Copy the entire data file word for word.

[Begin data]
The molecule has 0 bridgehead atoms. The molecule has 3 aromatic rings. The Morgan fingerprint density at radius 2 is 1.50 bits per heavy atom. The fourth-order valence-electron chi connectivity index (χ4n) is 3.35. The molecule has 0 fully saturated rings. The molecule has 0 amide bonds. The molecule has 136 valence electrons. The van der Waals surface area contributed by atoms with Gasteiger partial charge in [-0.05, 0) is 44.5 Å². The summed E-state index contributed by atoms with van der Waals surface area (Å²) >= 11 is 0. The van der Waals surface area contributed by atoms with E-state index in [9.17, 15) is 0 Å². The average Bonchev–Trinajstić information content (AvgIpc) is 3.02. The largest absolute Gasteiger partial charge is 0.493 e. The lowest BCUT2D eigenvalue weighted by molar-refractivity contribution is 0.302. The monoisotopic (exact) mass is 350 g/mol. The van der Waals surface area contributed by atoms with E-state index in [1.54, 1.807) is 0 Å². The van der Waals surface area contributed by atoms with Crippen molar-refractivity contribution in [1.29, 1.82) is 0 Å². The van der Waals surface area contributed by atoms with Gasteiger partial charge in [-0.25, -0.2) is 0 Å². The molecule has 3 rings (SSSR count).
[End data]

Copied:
The molecule has 0 bridgehead atoms. The molecule has 3 aromatic rings. The Morgan fingerprint density at radius 2 is 1.50 bits per heavy atom. The fourth-order valence-electron chi connectivity index (χ4n) is 3.35. The molecule has 0 fully saturated rings. The molecule has 0 amide bonds. The molecule has 136 valence electrons. The van der Waals surface area contributed by atoms with Gasteiger partial charge in [-0.05, 0) is 44.5 Å². The summed E-state index contributed by atoms with van der Waals surface area (Å²) >= 11 is 0. The van der Waals surface area contributed by atoms with E-state index in [9.17, 15) is 0 Å². The average Bonchev–Trinajstić information content (AvgIpc) is 3.02. The largest absolute Gasteiger partial charge is 0.493 e. The lowest BCUT2D eigenvalue weighted by molar-refractivity contribution is 0.302. The monoisotopic (exact) mass is 350 g/mol. The van der Waals surface area contributed by atoms with E-state index in [1.54, 1.807) is 0 Å². The van der Waals surface area contributed by atoms with Crippen molar-refractivity contribution in [1.29, 1.82) is 0 Å². The van der Waals surface area contributed by atoms with Gasteiger partial charge in [-0.25, -0.2) is 0 Å². The molecule has 3 rings (SSSR count).